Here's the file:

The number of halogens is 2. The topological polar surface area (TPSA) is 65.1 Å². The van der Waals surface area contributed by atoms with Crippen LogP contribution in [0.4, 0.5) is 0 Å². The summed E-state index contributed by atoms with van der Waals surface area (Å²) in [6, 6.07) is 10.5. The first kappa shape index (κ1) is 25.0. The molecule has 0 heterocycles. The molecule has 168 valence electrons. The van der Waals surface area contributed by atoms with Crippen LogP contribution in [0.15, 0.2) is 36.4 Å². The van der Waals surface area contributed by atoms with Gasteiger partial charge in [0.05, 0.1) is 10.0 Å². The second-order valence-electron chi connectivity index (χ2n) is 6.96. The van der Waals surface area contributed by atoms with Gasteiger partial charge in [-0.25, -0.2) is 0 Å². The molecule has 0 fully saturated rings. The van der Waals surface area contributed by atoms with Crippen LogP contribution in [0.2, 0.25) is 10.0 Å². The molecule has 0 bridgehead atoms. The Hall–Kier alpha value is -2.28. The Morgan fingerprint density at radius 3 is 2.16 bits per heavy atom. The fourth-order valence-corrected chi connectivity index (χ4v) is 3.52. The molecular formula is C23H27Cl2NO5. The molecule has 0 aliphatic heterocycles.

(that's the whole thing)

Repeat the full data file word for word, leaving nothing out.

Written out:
The number of halogens is 2. The topological polar surface area (TPSA) is 65.1 Å². The van der Waals surface area contributed by atoms with Crippen LogP contribution in [0.4, 0.5) is 0 Å². The summed E-state index contributed by atoms with van der Waals surface area (Å²) in [6, 6.07) is 10.5. The first kappa shape index (κ1) is 25.0. The molecule has 0 heterocycles. The molecule has 168 valence electrons. The van der Waals surface area contributed by atoms with Crippen LogP contribution in [0.15, 0.2) is 36.4 Å². The van der Waals surface area contributed by atoms with Gasteiger partial charge in [0.05, 0.1) is 10.0 Å². The second-order valence-electron chi connectivity index (χ2n) is 6.96. The van der Waals surface area contributed by atoms with Gasteiger partial charge in [-0.25, -0.2) is 0 Å². The molecule has 0 fully saturated rings. The van der Waals surface area contributed by atoms with Crippen LogP contribution in [0.2, 0.25) is 10.0 Å². The molecule has 0 bridgehead atoms. The Hall–Kier alpha value is -2.28. The Morgan fingerprint density at radius 3 is 2.16 bits per heavy atom. The fourth-order valence-corrected chi connectivity index (χ4v) is 3.52. The molecular formula is C23H27Cl2NO5. The molecule has 0 aliphatic heterocycles.